Ben WoodsEurope Editor
Ben is a technology journalist with a specialism in mobile devices and a geeky love of mobile spectrum issues. Ben used to be a professional Ben is a technology journalist with a specialism in mobile devices and a geeky love of mobile spectrum issues. Ben used to be a professional online poker player. You can contact him via Twitter or on Google+.
To most, it would seem like common sense: if you want someone to back your business, you probably shouldn’t start by annoying them.
However, Avi Zolty, Y Combinator alumni and founder of Skurt car rentals, seemed to bypass this usual thought process when trying to get the attention of angel investor Jason Calacanis. Instead, he decided to hack his voicemail and change the message to promote Skurt.
Zolty also posted on Medium about the stunt (since deleted) and the audio file is available for all to hear on Soundcloud. He also posted his article to Hacker News, but it was swiftly removed from there too.
Naturally, Calacanis was a bit taken aback initially.
Insane. Someone hacked my voicemail and changed my outgoing message to get me to invest. http://t.co/PTtjq289bX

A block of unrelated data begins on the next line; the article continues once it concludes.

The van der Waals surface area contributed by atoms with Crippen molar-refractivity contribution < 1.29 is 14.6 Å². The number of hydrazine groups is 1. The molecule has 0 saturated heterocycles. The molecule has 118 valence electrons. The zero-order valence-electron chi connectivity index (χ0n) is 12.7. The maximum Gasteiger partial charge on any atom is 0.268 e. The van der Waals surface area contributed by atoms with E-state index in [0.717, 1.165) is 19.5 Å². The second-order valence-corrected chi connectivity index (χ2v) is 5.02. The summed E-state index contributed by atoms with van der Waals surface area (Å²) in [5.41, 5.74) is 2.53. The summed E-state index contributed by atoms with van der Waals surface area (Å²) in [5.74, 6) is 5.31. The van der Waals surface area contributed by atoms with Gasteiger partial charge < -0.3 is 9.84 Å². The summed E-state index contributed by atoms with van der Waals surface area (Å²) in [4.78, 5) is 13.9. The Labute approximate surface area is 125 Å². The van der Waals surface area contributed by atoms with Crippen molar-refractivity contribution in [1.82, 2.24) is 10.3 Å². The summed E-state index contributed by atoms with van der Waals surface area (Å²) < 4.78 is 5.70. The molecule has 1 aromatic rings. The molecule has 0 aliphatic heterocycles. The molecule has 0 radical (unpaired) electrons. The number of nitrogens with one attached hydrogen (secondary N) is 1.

— jason (@Jason) October 26, 2014
A stroke of luck
Clearly Zolty wasn’t following the phone hacking scandal in the UK, which involved people hacking into voicemail, and resulted in custodial sentences for some people. However, luckily for him, Calanacis was in an understanding mood, and after corresponding with Zolty, he forgave him and sent some friendly advice.
I forgive the kid who hacked my phone today. I know he was just an overzealous fan, but… #jcalgatepic.twitter.com/bTtONeGMv9 — jason (@Jason) October 27, 2014
Zolty got off lightly this time, and did indeed succeed in drawing attention to his business – but at the cost of letting the world know that he was willing to break the law to promote his business, which isn’t necessarily attractive to potential investors. To his credit, he did also take to Twitter to issue a public apology to Calanacis.
I just wanted to take a moment to sincerely apologize to @jason publicly. Been in contact, he’s a great sport, and I admire him so much.
— Avi Zolty (@AviZolty) October 26, 2014
For Zolty, this is probably one to file under ‘a lesson learned’ – and for other keen startup founders, it’s a warning of what not to do to get attention for your fledgling business.
➤ Jason Calacanis [Twitter via VentureBeat]
Image credit: Shutterstock
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